Written by Simone | 2nd August 2019
Bye-bye, Beetle. On 10th July 2019 the last Volkswagen Beetle rolled off the assembly line and the iconic car is officially no more. Originating in Nazi Germany and beloved by hippies in the ‘60s, the history of the Love Bug is as compelling as it is complex. How did the Beetle become the icon that it is today? And what do we do now that there will be no new Beetle? Classic car expert Jan-Bart Broertjes is here to educate and reassure us about the history, significance and future of the VW Beetle.
From nazism to nearly nothing...
The VW Beetle might be the most impressive rebranding case of all time. For a car that has its roots in Nazi Germany and was produced during WWII using slave labour, it has done surprisingly well for the last 80 years.
The need for a ‘Volkswagen’ (German for ‘car of the people’) was formulated by the Deutsche Arbeitsfront, Adolf Hitler’s labour organisation. Hitler wanted a cheap and simple car for families, suitable for mass-production to occupy his brand new road network; the Reichsauotbahn. He opened the VW-factory in 1938 in what is now known as Wolfsburg, but only about 210 Beetles were built before Hitler started the war in 1939 and shifted production to military vehicles instead.
There is a flip side to this disturbing and problematic beginning. Next to playing an important role in the economic resurgence of Germany after WWII, the design of the car was actually conceived long before the Nazis were involved. The first design was made by Béla Barényi in 1925, 12 years before Volkswagen was established, and not Ferdinand Porsche, who claimed it was his and Hitler’s creation.
Volkswagen's main plant, Wolfsburg, Germany, July 1951.
It’s a small miracle that after the war, with the country in ruins, the company stayed afloat. British Army officer Major Ivan Hirst was put in control of the factories immediately after the war, together with his assistant Heinrich Nordhoff, a former senior manager at Opel. They stabilised the social situation and restored production. By 1946, the factory produced 1,000 cars a month; a feat made even more impressive when we consider that production needed to be shut down whenever it rained, due to roof and window damage.
The company was offered for next to nothing in the years after the war to anyone that would have it, including representatives from American, Australian, British, and French motor industries. But literally no one was interested, and Heinrich Nordhoff stayed at the helm after Hirst left.
...and from success to shutdown
In the 1960s, the VW Beetle reached the height of its success. With its quirky design and affordability, the car was popular with the younger generation, especially in the US. It became the go-to car of the underdogs and the outcasts, and its quirky aesthetic started appearing in pop culture, most notably in the movie The Love Bug (1968), and in the background of the album cover of Abbey Road by the Beatles (1969).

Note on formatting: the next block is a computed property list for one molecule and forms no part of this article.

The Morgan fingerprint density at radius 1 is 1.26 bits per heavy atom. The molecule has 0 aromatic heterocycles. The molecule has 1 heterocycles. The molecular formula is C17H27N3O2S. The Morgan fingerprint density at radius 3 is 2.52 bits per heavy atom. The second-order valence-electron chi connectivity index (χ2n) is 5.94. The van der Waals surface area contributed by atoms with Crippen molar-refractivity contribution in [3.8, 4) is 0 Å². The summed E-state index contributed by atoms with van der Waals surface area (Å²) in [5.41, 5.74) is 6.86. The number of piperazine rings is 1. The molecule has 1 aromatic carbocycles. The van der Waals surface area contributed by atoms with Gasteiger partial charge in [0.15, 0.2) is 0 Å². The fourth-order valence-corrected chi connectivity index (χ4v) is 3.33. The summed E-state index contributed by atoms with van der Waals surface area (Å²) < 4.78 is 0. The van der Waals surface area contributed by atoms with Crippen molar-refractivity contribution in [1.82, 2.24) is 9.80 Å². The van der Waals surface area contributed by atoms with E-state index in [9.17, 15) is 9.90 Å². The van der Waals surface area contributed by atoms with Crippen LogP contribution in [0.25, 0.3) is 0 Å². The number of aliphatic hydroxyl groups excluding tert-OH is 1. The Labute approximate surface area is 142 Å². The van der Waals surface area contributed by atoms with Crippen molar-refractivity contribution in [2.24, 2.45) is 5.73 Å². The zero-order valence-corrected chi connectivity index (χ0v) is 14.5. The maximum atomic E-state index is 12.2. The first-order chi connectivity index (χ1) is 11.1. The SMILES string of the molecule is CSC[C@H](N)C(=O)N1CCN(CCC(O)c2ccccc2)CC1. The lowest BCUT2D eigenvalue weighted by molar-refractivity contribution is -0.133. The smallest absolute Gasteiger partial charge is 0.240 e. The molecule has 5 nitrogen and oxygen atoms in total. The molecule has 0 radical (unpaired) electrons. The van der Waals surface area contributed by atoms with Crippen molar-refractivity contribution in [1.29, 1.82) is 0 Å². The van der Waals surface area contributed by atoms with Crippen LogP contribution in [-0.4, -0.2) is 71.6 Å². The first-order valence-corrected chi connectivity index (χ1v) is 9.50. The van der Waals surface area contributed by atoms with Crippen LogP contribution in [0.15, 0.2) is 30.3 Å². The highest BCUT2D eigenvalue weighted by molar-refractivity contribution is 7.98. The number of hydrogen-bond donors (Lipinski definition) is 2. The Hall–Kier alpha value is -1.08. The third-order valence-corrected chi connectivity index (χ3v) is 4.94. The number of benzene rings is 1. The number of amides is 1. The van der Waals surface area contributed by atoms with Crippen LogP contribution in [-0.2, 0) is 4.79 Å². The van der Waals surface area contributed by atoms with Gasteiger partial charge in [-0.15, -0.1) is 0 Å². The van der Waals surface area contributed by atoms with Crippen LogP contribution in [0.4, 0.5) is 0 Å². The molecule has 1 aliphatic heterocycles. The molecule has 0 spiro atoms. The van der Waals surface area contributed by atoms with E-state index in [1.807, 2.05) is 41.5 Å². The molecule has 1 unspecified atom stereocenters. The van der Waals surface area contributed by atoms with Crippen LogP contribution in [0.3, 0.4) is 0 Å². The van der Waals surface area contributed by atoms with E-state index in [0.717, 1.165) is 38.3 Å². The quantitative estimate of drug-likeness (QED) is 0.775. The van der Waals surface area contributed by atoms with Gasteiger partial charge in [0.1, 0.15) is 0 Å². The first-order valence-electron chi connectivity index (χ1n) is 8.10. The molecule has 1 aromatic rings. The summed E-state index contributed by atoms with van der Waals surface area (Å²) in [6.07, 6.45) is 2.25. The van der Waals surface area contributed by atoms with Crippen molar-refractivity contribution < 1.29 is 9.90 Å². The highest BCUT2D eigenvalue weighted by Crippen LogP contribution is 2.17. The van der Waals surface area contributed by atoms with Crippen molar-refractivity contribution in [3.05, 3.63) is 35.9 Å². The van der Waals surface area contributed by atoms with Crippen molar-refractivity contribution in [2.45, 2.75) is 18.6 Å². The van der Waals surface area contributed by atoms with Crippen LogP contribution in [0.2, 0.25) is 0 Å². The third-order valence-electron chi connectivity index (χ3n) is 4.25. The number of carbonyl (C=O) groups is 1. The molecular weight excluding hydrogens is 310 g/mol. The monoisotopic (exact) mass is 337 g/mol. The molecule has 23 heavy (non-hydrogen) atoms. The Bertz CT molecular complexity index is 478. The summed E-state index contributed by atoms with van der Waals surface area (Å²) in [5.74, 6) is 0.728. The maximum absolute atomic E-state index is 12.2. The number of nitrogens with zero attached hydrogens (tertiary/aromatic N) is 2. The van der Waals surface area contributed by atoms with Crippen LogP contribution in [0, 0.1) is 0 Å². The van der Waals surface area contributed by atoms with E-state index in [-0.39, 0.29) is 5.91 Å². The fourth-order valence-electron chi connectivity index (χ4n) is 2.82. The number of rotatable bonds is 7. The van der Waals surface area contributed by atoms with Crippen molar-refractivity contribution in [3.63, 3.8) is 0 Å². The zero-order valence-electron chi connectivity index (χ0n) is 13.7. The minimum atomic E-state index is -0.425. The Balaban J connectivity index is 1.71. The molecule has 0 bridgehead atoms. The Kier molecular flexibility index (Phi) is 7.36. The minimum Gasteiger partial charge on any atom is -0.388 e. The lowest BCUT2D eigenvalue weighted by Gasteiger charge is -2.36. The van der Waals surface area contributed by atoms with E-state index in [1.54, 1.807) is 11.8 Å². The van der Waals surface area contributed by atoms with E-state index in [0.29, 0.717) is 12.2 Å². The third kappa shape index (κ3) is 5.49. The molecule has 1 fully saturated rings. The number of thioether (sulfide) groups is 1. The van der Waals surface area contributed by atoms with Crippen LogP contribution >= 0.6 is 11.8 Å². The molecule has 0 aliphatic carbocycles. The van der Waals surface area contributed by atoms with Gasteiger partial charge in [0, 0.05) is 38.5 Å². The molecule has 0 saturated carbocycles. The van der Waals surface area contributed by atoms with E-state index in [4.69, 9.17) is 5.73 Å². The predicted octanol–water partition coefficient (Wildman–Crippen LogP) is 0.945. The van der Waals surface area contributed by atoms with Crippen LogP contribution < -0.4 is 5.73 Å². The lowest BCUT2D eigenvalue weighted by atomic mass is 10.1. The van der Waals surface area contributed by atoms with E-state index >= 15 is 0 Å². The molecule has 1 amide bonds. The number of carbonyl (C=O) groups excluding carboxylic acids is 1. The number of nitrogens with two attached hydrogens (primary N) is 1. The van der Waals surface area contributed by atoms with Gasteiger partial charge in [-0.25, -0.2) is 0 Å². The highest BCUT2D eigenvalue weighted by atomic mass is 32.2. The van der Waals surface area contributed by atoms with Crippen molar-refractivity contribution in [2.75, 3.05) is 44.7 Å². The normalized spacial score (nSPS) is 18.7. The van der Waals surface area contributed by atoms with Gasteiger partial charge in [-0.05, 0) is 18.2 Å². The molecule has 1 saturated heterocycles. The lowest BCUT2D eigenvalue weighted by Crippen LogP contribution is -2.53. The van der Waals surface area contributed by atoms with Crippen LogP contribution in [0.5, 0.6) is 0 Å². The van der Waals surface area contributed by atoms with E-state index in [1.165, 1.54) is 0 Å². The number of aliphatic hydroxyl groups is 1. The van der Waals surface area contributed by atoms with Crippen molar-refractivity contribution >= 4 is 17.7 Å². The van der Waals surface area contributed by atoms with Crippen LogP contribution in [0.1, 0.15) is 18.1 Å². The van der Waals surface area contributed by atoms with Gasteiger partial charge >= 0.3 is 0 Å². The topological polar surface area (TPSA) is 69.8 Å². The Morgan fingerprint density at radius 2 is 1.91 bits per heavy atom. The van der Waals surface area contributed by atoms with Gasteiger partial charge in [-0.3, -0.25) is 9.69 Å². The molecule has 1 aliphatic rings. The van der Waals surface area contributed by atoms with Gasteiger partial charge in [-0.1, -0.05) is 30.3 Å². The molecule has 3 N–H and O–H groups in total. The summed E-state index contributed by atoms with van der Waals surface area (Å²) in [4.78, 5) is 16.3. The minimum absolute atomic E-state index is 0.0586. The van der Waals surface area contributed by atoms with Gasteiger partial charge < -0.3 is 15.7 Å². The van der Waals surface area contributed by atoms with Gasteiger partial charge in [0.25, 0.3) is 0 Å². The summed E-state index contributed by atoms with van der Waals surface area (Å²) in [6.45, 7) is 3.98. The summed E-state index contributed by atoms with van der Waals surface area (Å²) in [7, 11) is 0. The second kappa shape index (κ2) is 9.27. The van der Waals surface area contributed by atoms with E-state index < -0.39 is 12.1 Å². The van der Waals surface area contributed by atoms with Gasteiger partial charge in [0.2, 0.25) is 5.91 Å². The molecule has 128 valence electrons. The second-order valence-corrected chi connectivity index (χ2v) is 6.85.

The first Beetle convertibles appeared in 1949. “Karmann of Osnabrück designed a four-seater and would go on to produce open-top Beetles for many years,” says Jan-Bart. “[Coachbuilding Company] Hebmüller of Wuppertal was asked to come up with a sporty version [of the VW Beetle] and designed a 2+2; a two-seater with two very small seats in the back.”
The ‘Heb’ is instantly recognizable by its flowing rear, and, according to Jan-Bart, it is the fairest of them all: “With its convertible top stowed away out of sight, it is a true beauty, arguably the best looking Beetle of all. Despite this, only 696 Hebmüller Convertibles were produced between 1949 and 1954. Survivors are rare, making this the most desirable Beetle of them all.”
Unfortunately, with the 60s coming to an end, the Beetle’s popularity waned, competition increased and sales plummeted. Production continued for years, but in substantially smaller numbers. Until, finally, the curtain fell for the classic in 2003, and now for the revived versions as well.
“The original Beetle has been out of production since 2003, but the model was so popular that Volkswagen updated it with to retro versions known as New Beetle in 1997. These were made in Puebla, Mexico, where they’ve been building Beetles since 1955,” Jan-Bart explains. “It was a sad moment for the factory workers when the last of the Beetles rolled off the production line.” The model outlasted almost every other car model on the market and is the longest-running and most-manufactured car of a single platform ever made.
“Over 22 million of these “People’s cars” were made and many are coveted by classic car lovers. Early Beetles are very sought-after and can command high prices. Of these, the convertible versions are among the rarest.”
So… what now?
Now that the Beetle has died once again, what will the future hold? There have been some rumours that the little bug would be revived as an electric car, just like VW have been teasing us with an electric version of the classic VW T1 van. Hinrich Woebcken, chief executive of VW in the US didn’t rule it out: “I would say, never say never”.
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